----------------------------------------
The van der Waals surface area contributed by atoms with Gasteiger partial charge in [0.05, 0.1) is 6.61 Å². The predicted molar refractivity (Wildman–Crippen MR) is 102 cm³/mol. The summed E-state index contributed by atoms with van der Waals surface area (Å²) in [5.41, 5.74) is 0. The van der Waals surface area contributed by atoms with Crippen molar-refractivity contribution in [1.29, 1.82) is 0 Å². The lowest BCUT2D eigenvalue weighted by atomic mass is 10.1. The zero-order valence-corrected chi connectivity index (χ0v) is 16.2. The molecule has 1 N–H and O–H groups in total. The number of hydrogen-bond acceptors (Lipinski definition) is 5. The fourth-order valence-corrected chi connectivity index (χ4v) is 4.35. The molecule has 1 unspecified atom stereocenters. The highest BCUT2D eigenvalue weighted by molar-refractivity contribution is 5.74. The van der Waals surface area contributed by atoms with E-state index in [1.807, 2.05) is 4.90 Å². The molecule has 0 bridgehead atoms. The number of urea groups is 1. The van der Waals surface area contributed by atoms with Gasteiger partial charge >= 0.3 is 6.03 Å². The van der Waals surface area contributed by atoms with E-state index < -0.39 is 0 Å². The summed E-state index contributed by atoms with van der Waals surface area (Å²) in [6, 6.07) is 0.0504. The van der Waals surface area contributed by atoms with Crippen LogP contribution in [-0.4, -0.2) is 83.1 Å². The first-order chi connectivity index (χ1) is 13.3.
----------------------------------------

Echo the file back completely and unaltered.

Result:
The van der Waals surface area contributed by atoms with Gasteiger partial charge in [0.05, 0.1) is 6.61 Å². The predicted molar refractivity (Wildman–Crippen MR) is 102 cm³/mol. The summed E-state index contributed by atoms with van der Waals surface area (Å²) in [5.41, 5.74) is 0. The van der Waals surface area contributed by atoms with Crippen molar-refractivity contribution in [1.29, 1.82) is 0 Å². The lowest BCUT2D eigenvalue weighted by atomic mass is 10.1. The zero-order valence-corrected chi connectivity index (χ0v) is 16.2. The molecule has 1 N–H and O–H groups in total. The number of hydrogen-bond acceptors (Lipinski definition) is 5. The fourth-order valence-corrected chi connectivity index (χ4v) is 4.35. The molecule has 1 unspecified atom stereocenters. The highest BCUT2D eigenvalue weighted by molar-refractivity contribution is 5.74. The van der Waals surface area contributed by atoms with E-state index in [1.807, 2.05) is 4.90 Å². The molecule has 0 bridgehead atoms. The number of urea groups is 1. The van der Waals surface area contributed by atoms with Gasteiger partial charge >= 0.3 is 6.03 Å². The van der Waals surface area contributed by atoms with E-state index < -0.39 is 0 Å². The summed E-state index contributed by atoms with van der Waals surface area (Å²) in [6, 6.07) is 0.0504. The van der Waals surface area contributed by atoms with Crippen LogP contribution in [-0.4, -0.2) is 83.1 Å². The first-order chi connectivity index (χ1) is 13.3.